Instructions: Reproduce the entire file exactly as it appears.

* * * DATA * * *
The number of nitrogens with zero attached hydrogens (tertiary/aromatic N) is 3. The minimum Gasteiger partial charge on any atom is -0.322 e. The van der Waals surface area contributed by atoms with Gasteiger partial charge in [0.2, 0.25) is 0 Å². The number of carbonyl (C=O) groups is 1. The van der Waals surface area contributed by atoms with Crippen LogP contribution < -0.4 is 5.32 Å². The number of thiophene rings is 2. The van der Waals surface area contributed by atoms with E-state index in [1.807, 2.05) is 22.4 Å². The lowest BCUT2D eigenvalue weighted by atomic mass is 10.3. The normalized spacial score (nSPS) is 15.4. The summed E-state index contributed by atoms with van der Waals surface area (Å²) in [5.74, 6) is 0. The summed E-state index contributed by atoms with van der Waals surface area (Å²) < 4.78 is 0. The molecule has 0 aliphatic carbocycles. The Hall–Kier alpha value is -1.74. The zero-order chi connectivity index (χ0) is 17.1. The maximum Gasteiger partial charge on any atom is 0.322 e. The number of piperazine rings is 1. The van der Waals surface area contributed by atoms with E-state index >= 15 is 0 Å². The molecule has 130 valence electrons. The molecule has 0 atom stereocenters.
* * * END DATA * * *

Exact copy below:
The number of nitrogens with zero attached hydrogens (tertiary/aromatic N) is 3. The minimum Gasteiger partial charge on any atom is -0.322 e. The van der Waals surface area contributed by atoms with Gasteiger partial charge in [0.2, 0.25) is 0 Å². The number of carbonyl (C=O) groups is 1. The van der Waals surface area contributed by atoms with Crippen LogP contribution < -0.4 is 5.32 Å². The number of thiophene rings is 2. The van der Waals surface area contributed by atoms with E-state index in [1.807, 2.05) is 22.4 Å². The lowest BCUT2D eigenvalue weighted by atomic mass is 10.3. The normalized spacial score (nSPS) is 15.4. The summed E-state index contributed by atoms with van der Waals surface area (Å²) in [5.74, 6) is 0. The summed E-state index contributed by atoms with van der Waals surface area (Å²) < 4.78 is 0. The molecule has 0 aliphatic carbocycles. The Hall–Kier alpha value is -1.74. The zero-order chi connectivity index (χ0) is 17.1. The maximum Gasteiger partial charge on any atom is 0.322 e. The number of piperazine rings is 1. The van der Waals surface area contributed by atoms with E-state index >= 15 is 0 Å². The molecule has 130 valence electrons. The molecule has 0 atom stereocenters.